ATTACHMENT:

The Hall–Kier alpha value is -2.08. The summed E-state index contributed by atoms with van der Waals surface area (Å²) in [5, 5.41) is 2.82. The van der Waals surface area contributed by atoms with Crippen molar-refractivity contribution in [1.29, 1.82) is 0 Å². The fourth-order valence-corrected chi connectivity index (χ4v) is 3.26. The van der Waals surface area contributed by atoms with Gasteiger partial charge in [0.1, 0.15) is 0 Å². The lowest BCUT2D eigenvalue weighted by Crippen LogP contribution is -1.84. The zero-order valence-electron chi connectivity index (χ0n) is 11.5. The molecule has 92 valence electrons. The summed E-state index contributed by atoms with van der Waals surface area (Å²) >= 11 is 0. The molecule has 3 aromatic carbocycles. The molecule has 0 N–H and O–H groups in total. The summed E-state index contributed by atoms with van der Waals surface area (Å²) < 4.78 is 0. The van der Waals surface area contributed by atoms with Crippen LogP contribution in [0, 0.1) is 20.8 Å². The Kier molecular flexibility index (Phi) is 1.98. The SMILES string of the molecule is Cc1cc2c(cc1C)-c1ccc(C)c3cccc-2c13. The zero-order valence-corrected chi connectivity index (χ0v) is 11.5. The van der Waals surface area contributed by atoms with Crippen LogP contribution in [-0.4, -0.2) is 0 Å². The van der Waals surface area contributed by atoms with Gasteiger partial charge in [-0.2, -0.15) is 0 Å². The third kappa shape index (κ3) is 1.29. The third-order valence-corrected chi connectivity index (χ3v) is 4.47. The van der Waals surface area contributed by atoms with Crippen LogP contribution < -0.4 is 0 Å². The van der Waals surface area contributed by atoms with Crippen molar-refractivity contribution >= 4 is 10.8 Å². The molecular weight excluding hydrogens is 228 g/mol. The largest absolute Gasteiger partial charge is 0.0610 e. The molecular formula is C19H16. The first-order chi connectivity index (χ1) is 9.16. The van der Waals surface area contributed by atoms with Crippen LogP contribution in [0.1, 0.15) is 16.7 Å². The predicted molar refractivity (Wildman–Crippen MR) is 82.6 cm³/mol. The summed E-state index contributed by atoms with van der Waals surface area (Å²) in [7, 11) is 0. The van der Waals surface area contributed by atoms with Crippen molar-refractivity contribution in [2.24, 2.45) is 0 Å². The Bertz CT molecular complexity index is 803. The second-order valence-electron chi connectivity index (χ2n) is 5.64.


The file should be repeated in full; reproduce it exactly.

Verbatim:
The Hall–Kier alpha value is -2.08. The summed E-state index contributed by atoms with van der Waals surface area (Å²) in [5, 5.41) is 2.82. The van der Waals surface area contributed by atoms with Crippen molar-refractivity contribution in [1.29, 1.82) is 0 Å². The fourth-order valence-corrected chi connectivity index (χ4v) is 3.26. The van der Waals surface area contributed by atoms with Gasteiger partial charge in [0.1, 0.15) is 0 Å². The lowest BCUT2D eigenvalue weighted by Crippen LogP contribution is -1.84. The zero-order valence-electron chi connectivity index (χ0n) is 11.5. The molecule has 92 valence electrons. The summed E-state index contributed by atoms with van der Waals surface area (Å²) >= 11 is 0. The molecule has 3 aromatic carbocycles. The molecule has 0 N–H and O–H groups in total. The summed E-state index contributed by atoms with van der Waals surface area (Å²) < 4.78 is 0. The van der Waals surface area contributed by atoms with Crippen LogP contribution in [0, 0.1) is 20.8 Å². The Kier molecular flexibility index (Phi) is 1.98. The SMILES string of the molecule is Cc1cc2c(cc1C)-c1ccc(C)c3cccc-2c13. The zero-order valence-corrected chi connectivity index (χ0v) is 11.5. The van der Waals surface area contributed by atoms with Crippen LogP contribution in [-0.4, -0.2) is 0 Å². The van der Waals surface area contributed by atoms with Gasteiger partial charge in [-0.2, -0.15) is 0 Å². The third kappa shape index (κ3) is 1.29. The third-order valence-corrected chi connectivity index (χ3v) is 4.47. The van der Waals surface area contributed by atoms with Crippen LogP contribution < -0.4 is 0 Å². The van der Waals surface area contributed by atoms with Crippen molar-refractivity contribution >= 4 is 10.8 Å². The molecular weight excluding hydrogens is 228 g/mol. The largest absolute Gasteiger partial charge is 0.0610 e. The molecular formula is C19H16. The first-order chi connectivity index (χ1) is 9.16. The van der Waals surface area contributed by atoms with Crippen LogP contribution in [0.1, 0.15) is 16.7 Å². The predicted molar refractivity (Wildman–Crippen MR) is 82.6 cm³/mol. The summed E-state index contributed by atoms with van der Waals surface area (Å²) in [7, 11) is 0. The van der Waals surface area contributed by atoms with Crippen molar-refractivity contribution in [2.24, 2.45) is 0 Å². The Bertz CT molecular complexity index is 803. The second-order valence-electron chi connectivity index (χ2n) is 5.64.